While using Dibble's Dabbles that were written by the late Billie Dibble, former Westfield Historian to research a topic for BeeLines several years ago, I happened on the name "Peacock Field" in one of her articles. Having never heard of a Peacock Field in Westfield, the name ended up on my rather long list of topics to research further. Needless to say, not all items on that list were checked off before I resigned from the position of Westfield Historian when I moved to Silverton Colorado about 2014. And of course the to-do list disappeared into the well-known "black hole" of my computer historian files.
But "Lo & Behold!" history mysteries have a way of sneaking back into my path, and so it was with "Peacock Field" during the current flurry of research about the historic parks, camps, picnic areas and beaches along Lake Road and the shores of our beloved Lake Erie. The history of the Peacock family and their homes in Westfield were a series of BeeLines since my return to Westfield in 2015, and the research for those articles provided an eye-opening view of the large amount of property owned by members of that family.
In particular, Thomas A Peacock owned 244 acres from the shore of Lake Erie on both sides of Chautauqua Creek from its mouth, known as Peacock's Point and Peacock's Grove, southward to Hawley Street, and surrounding Barcelona on the west and south eastward to North Portage Street. Genealogy records indicate that Thomas A. Peacock was born in 1840 in the Town of Westfield to another Thomas A. Peacock, and the earliest map showing property owners is the 1854 Wall Map of Chautauqua County which shows the large area of land owned by Thomas A. Peacock. Census records show Thomas A. Peacock and other family members in Barcelona as early as 1850.
Double-circled star shows likely location of Peacock Field. Map is edited from 1881 Beers Chautauqua County Atlas.
But back to the mystery of Peacock Field. A search of digitized Westfield Republicans from 1900 to 1927 (the most recent digitized paper at present), found a large number of references to Peacock Field, but most of those were Mayville's Peacock Field. The only two newspapers mentioning a Peacock Field in Westfield were from September 10, 1919, and September 24, 1919. Both stories were in reference to a special Welcome Home celebration for the Soldiers and Sailors from the ten towns comprising the Second Contingent on the second anniversary of the leaving of those men for Fort Dix to serve in the First World War.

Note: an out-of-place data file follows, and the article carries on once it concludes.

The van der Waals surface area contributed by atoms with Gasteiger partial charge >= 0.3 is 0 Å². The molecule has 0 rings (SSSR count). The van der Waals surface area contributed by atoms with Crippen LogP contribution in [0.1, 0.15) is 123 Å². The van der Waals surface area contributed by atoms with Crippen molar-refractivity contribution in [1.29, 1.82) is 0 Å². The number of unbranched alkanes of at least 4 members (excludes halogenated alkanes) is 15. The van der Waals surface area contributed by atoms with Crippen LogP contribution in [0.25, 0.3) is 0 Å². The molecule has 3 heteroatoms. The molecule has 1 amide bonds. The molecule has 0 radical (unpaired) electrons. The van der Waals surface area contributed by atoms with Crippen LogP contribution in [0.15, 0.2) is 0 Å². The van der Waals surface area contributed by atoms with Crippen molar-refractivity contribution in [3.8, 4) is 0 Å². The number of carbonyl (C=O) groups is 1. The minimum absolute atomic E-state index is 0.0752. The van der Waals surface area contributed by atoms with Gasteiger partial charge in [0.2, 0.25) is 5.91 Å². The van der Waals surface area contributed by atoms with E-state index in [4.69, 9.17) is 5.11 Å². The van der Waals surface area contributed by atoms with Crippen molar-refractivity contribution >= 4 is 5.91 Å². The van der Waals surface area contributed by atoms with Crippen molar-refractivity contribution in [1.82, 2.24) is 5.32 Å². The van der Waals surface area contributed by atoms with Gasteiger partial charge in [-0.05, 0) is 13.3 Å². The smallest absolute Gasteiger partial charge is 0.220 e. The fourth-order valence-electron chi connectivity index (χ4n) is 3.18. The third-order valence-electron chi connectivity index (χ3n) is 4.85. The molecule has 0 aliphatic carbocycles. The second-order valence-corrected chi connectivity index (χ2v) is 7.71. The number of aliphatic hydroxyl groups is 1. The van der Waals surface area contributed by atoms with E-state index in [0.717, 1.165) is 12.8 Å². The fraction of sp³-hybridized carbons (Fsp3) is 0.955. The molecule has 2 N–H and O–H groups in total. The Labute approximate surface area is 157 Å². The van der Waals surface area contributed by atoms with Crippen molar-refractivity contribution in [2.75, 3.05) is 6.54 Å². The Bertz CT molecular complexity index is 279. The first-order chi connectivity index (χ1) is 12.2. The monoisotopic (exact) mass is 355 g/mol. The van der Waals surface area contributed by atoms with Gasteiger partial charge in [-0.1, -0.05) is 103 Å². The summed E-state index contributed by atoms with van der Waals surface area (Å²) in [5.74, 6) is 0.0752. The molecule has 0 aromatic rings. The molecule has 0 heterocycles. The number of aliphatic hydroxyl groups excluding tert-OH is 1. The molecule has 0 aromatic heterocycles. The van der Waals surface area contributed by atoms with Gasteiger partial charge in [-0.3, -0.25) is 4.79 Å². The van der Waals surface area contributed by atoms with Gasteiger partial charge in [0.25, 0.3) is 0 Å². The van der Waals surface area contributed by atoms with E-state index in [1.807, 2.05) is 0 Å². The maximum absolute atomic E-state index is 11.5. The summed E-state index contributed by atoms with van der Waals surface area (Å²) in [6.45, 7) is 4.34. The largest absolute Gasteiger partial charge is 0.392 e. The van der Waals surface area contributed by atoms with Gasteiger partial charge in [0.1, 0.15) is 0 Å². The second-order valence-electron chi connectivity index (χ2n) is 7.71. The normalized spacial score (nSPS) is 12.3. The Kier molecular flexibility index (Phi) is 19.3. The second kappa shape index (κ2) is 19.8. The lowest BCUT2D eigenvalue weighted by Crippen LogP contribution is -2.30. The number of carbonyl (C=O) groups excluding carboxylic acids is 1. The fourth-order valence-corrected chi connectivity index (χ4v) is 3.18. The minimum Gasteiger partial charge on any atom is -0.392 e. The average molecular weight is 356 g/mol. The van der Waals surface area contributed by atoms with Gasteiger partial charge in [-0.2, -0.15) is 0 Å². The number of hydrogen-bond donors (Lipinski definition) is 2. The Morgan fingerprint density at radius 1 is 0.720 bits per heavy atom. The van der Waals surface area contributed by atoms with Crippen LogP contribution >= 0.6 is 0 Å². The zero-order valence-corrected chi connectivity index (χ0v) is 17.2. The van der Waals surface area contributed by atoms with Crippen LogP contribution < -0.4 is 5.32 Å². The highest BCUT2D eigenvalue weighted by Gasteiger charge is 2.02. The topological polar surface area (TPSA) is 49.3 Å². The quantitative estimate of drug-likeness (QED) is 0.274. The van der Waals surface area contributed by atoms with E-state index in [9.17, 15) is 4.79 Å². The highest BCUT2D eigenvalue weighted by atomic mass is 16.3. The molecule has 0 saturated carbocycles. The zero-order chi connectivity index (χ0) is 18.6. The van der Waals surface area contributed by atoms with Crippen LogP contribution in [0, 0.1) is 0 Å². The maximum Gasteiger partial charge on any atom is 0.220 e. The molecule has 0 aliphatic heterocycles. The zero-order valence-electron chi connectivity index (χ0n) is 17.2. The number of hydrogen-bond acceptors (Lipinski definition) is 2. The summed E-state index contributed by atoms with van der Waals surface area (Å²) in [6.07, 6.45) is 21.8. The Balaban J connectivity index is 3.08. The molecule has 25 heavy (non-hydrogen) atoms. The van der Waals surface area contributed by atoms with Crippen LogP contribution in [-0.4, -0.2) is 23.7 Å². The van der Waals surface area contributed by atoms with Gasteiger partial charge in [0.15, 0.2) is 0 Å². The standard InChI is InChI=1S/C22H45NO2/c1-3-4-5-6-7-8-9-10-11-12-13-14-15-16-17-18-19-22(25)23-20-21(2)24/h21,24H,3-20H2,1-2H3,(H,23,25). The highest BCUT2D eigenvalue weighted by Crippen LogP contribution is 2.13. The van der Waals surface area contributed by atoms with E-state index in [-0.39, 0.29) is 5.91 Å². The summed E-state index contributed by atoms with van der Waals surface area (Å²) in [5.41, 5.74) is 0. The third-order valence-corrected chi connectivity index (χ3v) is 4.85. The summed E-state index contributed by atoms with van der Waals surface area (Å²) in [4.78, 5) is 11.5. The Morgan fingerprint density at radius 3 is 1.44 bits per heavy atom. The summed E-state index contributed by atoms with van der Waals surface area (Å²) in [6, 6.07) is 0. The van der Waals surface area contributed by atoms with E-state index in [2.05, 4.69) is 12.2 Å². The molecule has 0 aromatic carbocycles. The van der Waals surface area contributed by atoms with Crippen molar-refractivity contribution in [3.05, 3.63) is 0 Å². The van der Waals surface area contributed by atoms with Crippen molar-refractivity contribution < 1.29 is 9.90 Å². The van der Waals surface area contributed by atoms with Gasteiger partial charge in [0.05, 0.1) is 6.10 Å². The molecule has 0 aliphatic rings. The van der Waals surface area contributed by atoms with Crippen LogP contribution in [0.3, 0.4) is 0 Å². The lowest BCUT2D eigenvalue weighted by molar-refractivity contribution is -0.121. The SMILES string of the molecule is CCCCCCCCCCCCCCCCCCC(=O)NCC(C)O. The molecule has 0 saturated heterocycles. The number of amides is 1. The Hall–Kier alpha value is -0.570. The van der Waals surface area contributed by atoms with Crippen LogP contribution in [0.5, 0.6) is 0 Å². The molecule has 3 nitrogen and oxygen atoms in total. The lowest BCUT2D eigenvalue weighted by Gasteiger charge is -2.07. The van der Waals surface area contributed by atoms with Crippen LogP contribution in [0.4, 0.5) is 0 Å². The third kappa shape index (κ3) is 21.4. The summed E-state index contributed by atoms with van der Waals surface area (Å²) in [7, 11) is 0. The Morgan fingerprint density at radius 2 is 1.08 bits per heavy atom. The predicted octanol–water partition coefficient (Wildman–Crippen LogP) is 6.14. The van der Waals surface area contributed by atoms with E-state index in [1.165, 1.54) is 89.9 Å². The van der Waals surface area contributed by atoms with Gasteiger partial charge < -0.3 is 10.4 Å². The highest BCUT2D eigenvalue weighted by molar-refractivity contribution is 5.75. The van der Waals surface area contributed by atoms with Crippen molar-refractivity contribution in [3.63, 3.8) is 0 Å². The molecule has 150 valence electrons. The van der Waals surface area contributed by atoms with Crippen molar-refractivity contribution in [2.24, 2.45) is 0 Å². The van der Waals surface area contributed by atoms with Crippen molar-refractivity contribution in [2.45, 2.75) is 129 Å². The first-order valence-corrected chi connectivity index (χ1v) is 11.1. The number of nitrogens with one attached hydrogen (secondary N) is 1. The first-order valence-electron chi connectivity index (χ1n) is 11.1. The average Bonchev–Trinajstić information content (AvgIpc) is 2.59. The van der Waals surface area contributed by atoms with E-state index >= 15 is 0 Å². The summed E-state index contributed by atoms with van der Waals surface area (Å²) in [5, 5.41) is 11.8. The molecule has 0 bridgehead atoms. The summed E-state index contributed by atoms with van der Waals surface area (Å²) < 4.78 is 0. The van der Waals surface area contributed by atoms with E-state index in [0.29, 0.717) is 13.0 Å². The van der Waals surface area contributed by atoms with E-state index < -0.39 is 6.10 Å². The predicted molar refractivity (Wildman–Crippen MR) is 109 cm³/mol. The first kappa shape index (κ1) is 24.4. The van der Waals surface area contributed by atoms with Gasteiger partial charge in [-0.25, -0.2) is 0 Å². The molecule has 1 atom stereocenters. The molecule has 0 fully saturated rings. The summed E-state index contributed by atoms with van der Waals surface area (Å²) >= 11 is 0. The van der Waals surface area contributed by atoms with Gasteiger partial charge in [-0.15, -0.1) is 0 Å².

The celebration started at 10 AM on September 5th, 1919, "and from that time until 12 o'clock [midnight] there was not a dull moment, as something was doing every minute." Westfield Fire Department was in charge of sports activities in the morning including foot races, nail-driving contest, obstacle race for automobiles, pie-eating contest, and Peter Pan the educated pony exhibitions in the park. The afternoon's highlight was a grand parade, followed by Bishop Brent's address in the park, a play at the Carlson Grand Theater, a game at the ball park, concluding in the evening with a grand military ball at Backman's Rink (now Eason Hall), an Old Folk's dance at Grange Hall, and another dance at Fenner Hall.
"From 10 o'clock a.m. until after 7 o'clock p.m. Lieutenant Emery with his Canadian army plane furnished entertainment to the thousands present by his daring flights over the village and surrounding country. The exhibitions were given on Peacock Field, on North Portage Street, which was an ideal spot for ascending and lighting. Lieut. Emory and Geo. Rappole flew from Bemus Point in the morning, and throughout the whole day the machine worked beautifully and every one was highly pleased with the exhibit"
Next was a list of persons who "enjoyed the unusual, but highly pleasing experience of a flight in the air" and many of the stunts were performed with some of the passengers, including Dr. C.E. Welch, President of the Village. "The flights were made most of the time at an elevation of 2400 feet Lieut. Emery is a wizard in the air and was up six hours and 56 minutes, which was the longest time that he has ever been in the air."
So, where was this Peacock Field on North Portage. The only North Portage frontage of the Thomas A. Peacock property, according to an 1881 map, would have been between from about where Nichols Avenue connects to North Portage, and the Main Street cutoff on the south edge of Barcelona. This is where the Thruway is now located, but was actually the top of a small hill or knoll prior to being excavated by the highway's construction.